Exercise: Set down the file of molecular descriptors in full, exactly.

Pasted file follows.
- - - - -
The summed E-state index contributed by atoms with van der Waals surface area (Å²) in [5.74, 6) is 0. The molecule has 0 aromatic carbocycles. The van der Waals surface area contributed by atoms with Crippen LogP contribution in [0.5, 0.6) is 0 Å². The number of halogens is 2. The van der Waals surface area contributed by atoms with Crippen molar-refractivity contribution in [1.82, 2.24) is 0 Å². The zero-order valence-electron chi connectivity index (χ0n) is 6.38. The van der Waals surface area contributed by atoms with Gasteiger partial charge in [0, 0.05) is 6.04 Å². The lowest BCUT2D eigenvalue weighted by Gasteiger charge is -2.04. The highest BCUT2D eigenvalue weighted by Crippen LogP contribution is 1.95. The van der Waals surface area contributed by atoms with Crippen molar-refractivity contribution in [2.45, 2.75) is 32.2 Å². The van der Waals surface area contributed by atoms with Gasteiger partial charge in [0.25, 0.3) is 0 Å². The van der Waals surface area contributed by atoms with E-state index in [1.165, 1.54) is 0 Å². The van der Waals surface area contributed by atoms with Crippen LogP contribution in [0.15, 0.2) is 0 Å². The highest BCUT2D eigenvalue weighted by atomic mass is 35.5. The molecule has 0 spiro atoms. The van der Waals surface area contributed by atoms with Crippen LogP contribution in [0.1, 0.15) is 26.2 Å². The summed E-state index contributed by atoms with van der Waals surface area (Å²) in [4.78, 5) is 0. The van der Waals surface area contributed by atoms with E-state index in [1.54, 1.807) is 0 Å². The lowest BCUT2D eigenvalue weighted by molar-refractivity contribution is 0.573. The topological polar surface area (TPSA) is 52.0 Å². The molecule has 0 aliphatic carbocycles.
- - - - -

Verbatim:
The summed E-state index contributed by atoms with van der Waals surface area (Å²) in [5.74, 6) is 0. The molecule has 0 aromatic carbocycles. The van der Waals surface area contributed by atoms with Crippen LogP contribution in [0.5, 0.6) is 0 Å². The number of halogens is 2. The van der Waals surface area contributed by atoms with Crippen molar-refractivity contribution in [1.82, 2.24) is 0 Å². The zero-order valence-electron chi connectivity index (χ0n) is 6.38. The van der Waals surface area contributed by atoms with Gasteiger partial charge in [0, 0.05) is 6.04 Å². The lowest BCUT2D eigenvalue weighted by Gasteiger charge is -2.04. The highest BCUT2D eigenvalue weighted by Crippen LogP contribution is 1.95. The van der Waals surface area contributed by atoms with Crippen molar-refractivity contribution in [2.45, 2.75) is 32.2 Å². The van der Waals surface area contributed by atoms with Gasteiger partial charge in [0.25, 0.3) is 0 Å². The van der Waals surface area contributed by atoms with E-state index in [1.165, 1.54) is 0 Å². The van der Waals surface area contributed by atoms with Crippen LogP contribution in [0.15, 0.2) is 0 Å². The highest BCUT2D eigenvalue weighted by atomic mass is 35.5. The molecule has 0 spiro atoms. The van der Waals surface area contributed by atoms with Crippen LogP contribution in [0.1, 0.15) is 26.2 Å². The summed E-state index contributed by atoms with van der Waals surface area (Å²) in [4.78, 5) is 0. The van der Waals surface area contributed by atoms with E-state index in [1.54, 1.807) is 0 Å². The lowest BCUT2D eigenvalue weighted by molar-refractivity contribution is 0.573. The topological polar surface area (TPSA) is 52.0 Å². The molecule has 0 aliphatic carbocycles.